Image credit:  Alex Ingram
Image credit: Alex Ingram

Have you ever received a mysterious email asking if you’d like a wheeled box? Do you recall being asked whether you’ve “borrowed” a black, faux leather swivel chair? I met up with the sender of these messages to find out more.

Luisa Holder is a Service Coordinator of the Physical Making Environment on UWE Bristol’s Bower Ashton Campus. She assists students in making workshop bookings and looks after the areas. Her motivation is simple: to make students happy by working hard.

For 10 years, Luisa has been organising and preparing workshops in the Fabrication department of the university, especially in the Print Centre for laser cutting. I caught up with her while she was electroforming resin into colourful skulls.

Bower Ashton campus regularly receives a lot of materials that are unwanted at Frenchay. Luisa told me that often two weeks down the line, she realises there isn’t enough space at the campus so she gives everything away for free to students on a first come first serve basis.

Another role that Luisa carries out is alerting students to issues around campus. One of them is the room population checks that happened around Bower to ensure that the spaces are being used efficiently. Luisa notified everyone about what is going on, encouraging students to attend university, as UWE reviews how they manage their money. She wants students to get the best facilities as possible as she is aware that “UWE is always under threat for funding”.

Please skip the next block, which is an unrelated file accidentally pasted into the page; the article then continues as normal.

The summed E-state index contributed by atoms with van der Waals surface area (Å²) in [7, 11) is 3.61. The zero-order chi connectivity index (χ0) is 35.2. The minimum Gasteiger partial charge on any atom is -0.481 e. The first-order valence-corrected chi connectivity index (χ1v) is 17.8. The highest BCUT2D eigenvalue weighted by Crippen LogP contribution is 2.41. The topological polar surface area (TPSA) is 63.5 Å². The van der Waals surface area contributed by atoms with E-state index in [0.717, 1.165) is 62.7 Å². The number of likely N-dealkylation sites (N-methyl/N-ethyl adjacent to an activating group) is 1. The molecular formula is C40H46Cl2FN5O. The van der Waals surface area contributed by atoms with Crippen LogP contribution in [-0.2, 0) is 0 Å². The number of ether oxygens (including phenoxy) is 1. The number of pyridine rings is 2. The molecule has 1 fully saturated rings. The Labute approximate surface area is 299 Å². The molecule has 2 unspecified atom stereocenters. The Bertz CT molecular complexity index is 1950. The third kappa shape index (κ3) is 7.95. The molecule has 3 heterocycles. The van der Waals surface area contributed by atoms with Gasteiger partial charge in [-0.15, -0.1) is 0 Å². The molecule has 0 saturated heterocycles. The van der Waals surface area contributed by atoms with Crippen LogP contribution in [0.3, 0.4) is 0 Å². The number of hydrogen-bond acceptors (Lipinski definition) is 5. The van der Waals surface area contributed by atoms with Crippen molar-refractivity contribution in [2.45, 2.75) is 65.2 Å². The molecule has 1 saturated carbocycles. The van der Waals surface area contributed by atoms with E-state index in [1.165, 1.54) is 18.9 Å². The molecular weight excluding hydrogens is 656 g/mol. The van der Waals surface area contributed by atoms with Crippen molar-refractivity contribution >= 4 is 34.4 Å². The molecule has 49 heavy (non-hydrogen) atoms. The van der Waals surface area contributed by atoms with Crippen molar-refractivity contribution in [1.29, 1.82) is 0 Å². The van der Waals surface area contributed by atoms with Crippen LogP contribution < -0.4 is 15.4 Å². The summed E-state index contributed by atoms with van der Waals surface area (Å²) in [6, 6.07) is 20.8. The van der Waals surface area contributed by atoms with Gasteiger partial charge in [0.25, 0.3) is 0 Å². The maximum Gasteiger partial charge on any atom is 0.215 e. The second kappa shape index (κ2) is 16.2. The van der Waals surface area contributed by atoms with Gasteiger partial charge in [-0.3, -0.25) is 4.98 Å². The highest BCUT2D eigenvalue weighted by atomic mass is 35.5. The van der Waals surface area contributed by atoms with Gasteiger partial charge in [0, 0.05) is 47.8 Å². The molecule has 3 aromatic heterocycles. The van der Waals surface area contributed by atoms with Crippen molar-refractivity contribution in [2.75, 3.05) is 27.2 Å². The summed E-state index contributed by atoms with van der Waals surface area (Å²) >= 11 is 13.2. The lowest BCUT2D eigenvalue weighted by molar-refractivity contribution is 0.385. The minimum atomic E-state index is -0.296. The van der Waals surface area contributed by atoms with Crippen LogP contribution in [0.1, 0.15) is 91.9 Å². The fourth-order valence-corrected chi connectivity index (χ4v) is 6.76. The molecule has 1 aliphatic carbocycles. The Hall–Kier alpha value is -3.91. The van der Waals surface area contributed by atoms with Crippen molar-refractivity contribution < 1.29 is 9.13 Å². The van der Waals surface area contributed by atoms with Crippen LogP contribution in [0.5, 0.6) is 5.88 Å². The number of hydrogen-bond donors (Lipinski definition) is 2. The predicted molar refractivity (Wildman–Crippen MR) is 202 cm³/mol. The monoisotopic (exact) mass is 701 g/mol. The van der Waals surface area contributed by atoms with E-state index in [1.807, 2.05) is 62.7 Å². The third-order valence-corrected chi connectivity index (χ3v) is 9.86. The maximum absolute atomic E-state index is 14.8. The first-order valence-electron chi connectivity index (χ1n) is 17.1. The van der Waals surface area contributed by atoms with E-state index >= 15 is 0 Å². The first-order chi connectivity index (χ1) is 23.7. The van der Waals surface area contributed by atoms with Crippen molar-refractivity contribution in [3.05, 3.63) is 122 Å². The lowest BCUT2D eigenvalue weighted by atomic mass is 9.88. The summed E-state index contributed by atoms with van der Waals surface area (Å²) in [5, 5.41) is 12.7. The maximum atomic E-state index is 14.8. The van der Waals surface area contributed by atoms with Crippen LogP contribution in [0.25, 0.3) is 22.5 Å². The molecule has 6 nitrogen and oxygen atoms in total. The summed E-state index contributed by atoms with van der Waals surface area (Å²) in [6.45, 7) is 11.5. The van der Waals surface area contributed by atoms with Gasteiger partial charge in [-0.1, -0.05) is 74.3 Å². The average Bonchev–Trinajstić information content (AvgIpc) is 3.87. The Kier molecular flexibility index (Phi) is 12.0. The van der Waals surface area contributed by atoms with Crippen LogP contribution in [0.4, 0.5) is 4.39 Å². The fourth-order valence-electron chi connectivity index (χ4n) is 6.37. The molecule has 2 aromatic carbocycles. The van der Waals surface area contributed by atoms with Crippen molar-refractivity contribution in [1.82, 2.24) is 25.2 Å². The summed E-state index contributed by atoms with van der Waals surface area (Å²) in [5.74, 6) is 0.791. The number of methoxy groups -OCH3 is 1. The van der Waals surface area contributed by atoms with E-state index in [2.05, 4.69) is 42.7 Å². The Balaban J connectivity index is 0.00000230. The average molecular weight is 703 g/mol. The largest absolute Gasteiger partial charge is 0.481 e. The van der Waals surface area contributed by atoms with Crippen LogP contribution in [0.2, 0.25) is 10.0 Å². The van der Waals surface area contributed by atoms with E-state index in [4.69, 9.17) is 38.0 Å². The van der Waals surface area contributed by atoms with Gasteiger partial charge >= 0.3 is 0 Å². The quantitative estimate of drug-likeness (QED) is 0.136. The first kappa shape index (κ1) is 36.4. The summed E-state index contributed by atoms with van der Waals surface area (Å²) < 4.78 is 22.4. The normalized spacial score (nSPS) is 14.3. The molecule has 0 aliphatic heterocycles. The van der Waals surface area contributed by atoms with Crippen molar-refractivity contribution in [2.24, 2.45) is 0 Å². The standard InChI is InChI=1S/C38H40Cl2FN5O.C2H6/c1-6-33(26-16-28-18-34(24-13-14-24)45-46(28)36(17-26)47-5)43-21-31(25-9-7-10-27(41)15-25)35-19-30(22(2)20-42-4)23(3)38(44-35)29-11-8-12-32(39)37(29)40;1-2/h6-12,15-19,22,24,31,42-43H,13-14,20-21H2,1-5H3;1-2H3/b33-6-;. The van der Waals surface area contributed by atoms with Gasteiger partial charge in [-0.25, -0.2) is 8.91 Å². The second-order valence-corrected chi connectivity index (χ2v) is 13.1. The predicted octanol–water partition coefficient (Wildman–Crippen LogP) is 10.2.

Luisa believes email to be the most efficient means of communication within the university. Although Blackboard was introduced as a link between students and staff, she has noticed that it is a service that is underused. “I don’t know where all of creative arts are that’s why I often say ‘apologies for cross posting.’”

Last month, Luisa emailed her global address book with the subject “Is this your shed?” which created some confusion amongst recipients. “I got probably about 40 replies which was really entertaining!” she told me. “I got people going, ‘oh, I’ve got a shed at home’ and ‘no, I’ve finished that project and the work’s now at the foot of my bed.’ Clearly it wasn’t meant for you.”

Luisa remains unfased at the fact that she emails students who have never met her. She said: “I know that the people I am trying to contact know who I am and I know that the rest of the people will ignore it.”

By Richard Peake